This pair of chapters is pretty much taken up with the description of the priestly clothing to be made for Aaron (and his successors) to wear when undertaking priestly duties, and of the seven day ritualised ordination of Aaron and his sons. If the Tabernacle was IKEA, I'm not quite sure what this outift relates to, but the instructions are every bit as complex, detailed and precise.
The striking aspect of the garments, apart from their function as a "glorious adornment" is their symbolic function, exemplified by the ephod, decorated with twelve stones, each with the name of one of the tribes carefully engraved/inscribed upon it. Clearly graven writing came in a different category from graven images...
The twelve stones on the breastplate were to serve as a reminder to the priest, Aaron and his successors, of who it was they were representing. They could not enter God's presence without carrying close to their hearts, literally and metaphorically, the twelve tribes of Israel. The priest needs to remember what it is they are about, that they are the 'bridge', the 'intercessor', the 'go-between' linking earth and heaven, humanity and God. Never forget who it is you serve/represent and what is entrusted to you.
Close to the Heart
The urim and thummim, the dice used for decision making, a practice that seems to us impossibly unreliable, were to be kept close to the priest's heart. Decisions were serious matters, not simply (even if it may seem so to us) a roll of the dice to determine the fate of another. There should be a heart element to the decision making, not a cold, callous appraisal and a detatched decision. A call to love those who come seeking guidance, compassion for and empathy with those whom the priest serves.
Bells and Pomegranates
The idea of a deity who needs to be alerted to the arrival of a priest by the jingling of bells is hilarious and bemusing. The idea that sneaking up on God unwares puts the priest in danger is as terrifying as it is ridiculous. Yet this, it seems is the primary purpose of the bells.
It seems crazy, and yet... perhaps there is something about preparing oneself to approach God, about due humility, about taking seriously what is about to be enacted. Perhaps it is a helpful corrective to the casual, chummy way that prayer and praise are sometimes approached and expressed in our own time... the careless language of extempore prayers that open with phrases such as "... yes 'n' God...". Perhaps, too, a reminder, were one needed, of the sacred responsibility of intercession, of carrying to God prayers for others and for each other... that this is huge matter. I am always impressed by the seriousness with which those on our Prayers Rota take this task, the careful choice of words, the pacing of delivery, the selection of topics.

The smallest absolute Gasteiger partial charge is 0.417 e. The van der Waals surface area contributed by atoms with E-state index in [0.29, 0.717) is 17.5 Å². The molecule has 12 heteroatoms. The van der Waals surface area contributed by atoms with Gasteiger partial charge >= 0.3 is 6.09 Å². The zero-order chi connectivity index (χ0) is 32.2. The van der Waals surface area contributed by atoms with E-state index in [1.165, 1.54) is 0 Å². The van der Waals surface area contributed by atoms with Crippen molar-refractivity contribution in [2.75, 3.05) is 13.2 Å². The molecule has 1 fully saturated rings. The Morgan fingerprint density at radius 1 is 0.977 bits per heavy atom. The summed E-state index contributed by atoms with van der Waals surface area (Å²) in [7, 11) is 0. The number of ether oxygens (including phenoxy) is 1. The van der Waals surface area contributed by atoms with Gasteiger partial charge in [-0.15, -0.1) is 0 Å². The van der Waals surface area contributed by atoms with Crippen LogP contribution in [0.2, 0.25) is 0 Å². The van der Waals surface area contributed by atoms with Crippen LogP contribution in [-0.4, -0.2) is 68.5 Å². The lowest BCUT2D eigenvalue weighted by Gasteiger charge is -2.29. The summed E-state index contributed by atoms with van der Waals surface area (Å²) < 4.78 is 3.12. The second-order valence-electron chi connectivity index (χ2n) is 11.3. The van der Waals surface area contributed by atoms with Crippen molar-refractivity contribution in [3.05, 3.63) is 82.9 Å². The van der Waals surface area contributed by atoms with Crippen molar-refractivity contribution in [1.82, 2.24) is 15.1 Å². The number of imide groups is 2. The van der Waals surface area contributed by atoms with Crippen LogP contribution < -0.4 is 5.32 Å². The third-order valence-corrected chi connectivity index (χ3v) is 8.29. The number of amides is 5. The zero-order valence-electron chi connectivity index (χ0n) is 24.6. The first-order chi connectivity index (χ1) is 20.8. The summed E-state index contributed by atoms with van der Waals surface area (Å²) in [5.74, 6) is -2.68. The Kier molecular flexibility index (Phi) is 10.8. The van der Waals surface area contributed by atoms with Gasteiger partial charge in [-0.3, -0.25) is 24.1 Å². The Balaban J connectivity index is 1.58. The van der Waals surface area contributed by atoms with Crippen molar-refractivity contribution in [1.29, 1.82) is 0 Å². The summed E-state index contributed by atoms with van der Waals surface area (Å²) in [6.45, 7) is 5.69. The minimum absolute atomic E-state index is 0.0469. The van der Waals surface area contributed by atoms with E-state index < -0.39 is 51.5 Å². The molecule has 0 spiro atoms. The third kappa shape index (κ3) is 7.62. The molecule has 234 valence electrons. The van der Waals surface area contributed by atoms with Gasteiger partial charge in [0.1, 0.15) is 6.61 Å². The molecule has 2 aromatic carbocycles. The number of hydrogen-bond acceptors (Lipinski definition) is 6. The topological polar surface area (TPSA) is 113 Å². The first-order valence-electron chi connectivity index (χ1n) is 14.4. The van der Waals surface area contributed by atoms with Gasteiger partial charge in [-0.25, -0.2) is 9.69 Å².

The purpose of the pomegranates is less clear, but whenever I read this verse, and indeed whenever I preach around Pentecost, I am reminded of words I first heard more than half a lifetime ago thay suggested that the bells and pomegranates could be seen as symbolising the balancing of the 'gifts of the Spirit' with the 'fruit of the Spirit'... the one noisy, the other silent yet each necessary. I've always felt that was a helpful interpretation, hence why I share it every time it comes to mind!!
When I was on my student placement with a Roman Catholic priest, he took me into the Sacristy and showed me the contents of the press where the vestments were stored... chasubles and copes, tabbards, manacles, stoles, and so on. Thousands of pounds worth of richly decorated garments, colour coded to match the liturgical year, and sized to fit no-one in particular and anyone in general.
These were not his vestments, aside from some clerical shirts, he had a couple of black cassocks edged in red (he was a Monsignor) and a couple of alb-cassocks (white/off white pull on over the head things). These vestments belonged to the church and were for the use of whichever priest needed them. So if Father Paul had a day off and Father John led Mass, the same garments would be worn... and given Father Paul was skinny and Father John tubby, the one size fits all nature of the clothes was clearly demonstrated!!
Joking aside, there was something important being expressed here, and very different from the practices in Anglican and non-Conformist churches where clergy do robe, and wear vestments created specifically for them. Check out the websites of any clerical outfitter and you will see the huges range of possibilities.
In the Roman Catholic tradition, as in ancient Israel, it is the role that attracts the outfit, not the individual. There are certain roles for which I choose to wear a clerical shirt. The origins of why I do so are not especially honourable, but in the practices of the Roman Catholic church, and in the robes of Israelite Priests, I find a justifiable and helpful meaning: as I put on the shirt, so I 'put on' the Church, I become a symbolic representative not of myself (though of course who I am shapes everything I do or say) but of 'us', of Body of Christ. I have no desire to dress up in robes or stoles, see no purpose for them in my own ministry, but as I re-read Exodus, I am reminded that others may legitimately think differently.
I wonder, what are the symbols, literal or otherwise, that serve to remind what it is I am called to do and to be? What might form my 'ephod' take, were I to have one? What might be on yours...?